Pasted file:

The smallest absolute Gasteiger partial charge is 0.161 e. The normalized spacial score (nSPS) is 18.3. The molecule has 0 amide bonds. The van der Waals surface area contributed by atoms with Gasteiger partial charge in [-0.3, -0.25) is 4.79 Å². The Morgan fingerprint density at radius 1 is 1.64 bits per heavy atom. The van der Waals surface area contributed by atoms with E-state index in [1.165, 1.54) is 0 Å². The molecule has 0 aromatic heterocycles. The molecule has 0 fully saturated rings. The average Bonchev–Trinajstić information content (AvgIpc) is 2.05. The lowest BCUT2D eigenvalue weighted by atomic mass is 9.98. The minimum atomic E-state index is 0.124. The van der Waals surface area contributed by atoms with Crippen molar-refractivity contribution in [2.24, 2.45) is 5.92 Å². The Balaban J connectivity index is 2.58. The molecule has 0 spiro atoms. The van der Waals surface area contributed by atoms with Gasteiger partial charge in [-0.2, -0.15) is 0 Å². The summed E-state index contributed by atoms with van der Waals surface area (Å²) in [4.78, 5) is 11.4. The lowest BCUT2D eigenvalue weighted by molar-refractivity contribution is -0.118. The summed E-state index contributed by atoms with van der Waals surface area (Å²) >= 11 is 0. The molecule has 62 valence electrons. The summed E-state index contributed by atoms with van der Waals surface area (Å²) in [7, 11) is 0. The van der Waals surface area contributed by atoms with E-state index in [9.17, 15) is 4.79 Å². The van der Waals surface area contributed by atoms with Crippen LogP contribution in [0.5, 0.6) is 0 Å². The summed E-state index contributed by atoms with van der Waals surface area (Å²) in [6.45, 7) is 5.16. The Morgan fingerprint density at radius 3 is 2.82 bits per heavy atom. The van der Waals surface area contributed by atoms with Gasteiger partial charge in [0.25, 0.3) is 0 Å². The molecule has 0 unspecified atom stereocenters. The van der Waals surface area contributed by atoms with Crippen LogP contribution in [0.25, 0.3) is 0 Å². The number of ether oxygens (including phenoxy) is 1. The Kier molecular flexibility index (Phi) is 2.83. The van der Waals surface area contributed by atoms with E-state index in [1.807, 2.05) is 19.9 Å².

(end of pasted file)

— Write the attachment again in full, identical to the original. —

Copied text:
The smallest absolute Gasteiger partial charge is 0.161 e. The normalized spacial score (nSPS) is 18.3. The molecule has 0 amide bonds. The van der Waals surface area contributed by atoms with Gasteiger partial charge in [-0.3, -0.25) is 4.79 Å². The Morgan fingerprint density at radius 1 is 1.64 bits per heavy atom. The van der Waals surface area contributed by atoms with E-state index in [1.165, 1.54) is 0 Å². The molecule has 0 aromatic heterocycles. The molecule has 0 fully saturated rings. The average Bonchev–Trinajstić information content (AvgIpc) is 2.05. The lowest BCUT2D eigenvalue weighted by atomic mass is 9.98. The minimum atomic E-state index is 0.124. The van der Waals surface area contributed by atoms with Crippen molar-refractivity contribution in [2.24, 2.45) is 5.92 Å². The Balaban J connectivity index is 2.58. The molecule has 0 spiro atoms. The van der Waals surface area contributed by atoms with Gasteiger partial charge in [-0.2, -0.15) is 0 Å². The summed E-state index contributed by atoms with van der Waals surface area (Å²) in [4.78, 5) is 11.4. The lowest BCUT2D eigenvalue weighted by molar-refractivity contribution is -0.118. The summed E-state index contributed by atoms with van der Waals surface area (Å²) >= 11 is 0. The molecule has 62 valence electrons. The summed E-state index contributed by atoms with van der Waals surface area (Å²) in [7, 11) is 0. The van der Waals surface area contributed by atoms with E-state index in [9.17, 15) is 4.79 Å². The van der Waals surface area contributed by atoms with Crippen LogP contribution in [0.5, 0.6) is 0 Å². The summed E-state index contributed by atoms with van der Waals surface area (Å²) in [6.45, 7) is 5.16. The Morgan fingerprint density at radius 3 is 2.82 bits per heavy atom. The van der Waals surface area contributed by atoms with Gasteiger partial charge in [0.25, 0.3) is 0 Å². The molecule has 0 unspecified atom stereocenters. The van der Waals surface area contributed by atoms with Crippen LogP contribution in [0.25, 0.3) is 0 Å². The number of ether oxygens (including phenoxy) is 1. The Kier molecular flexibility index (Phi) is 2.83. The van der Waals surface area contributed by atoms with E-state index in [1.807, 2.05) is 19.9 Å².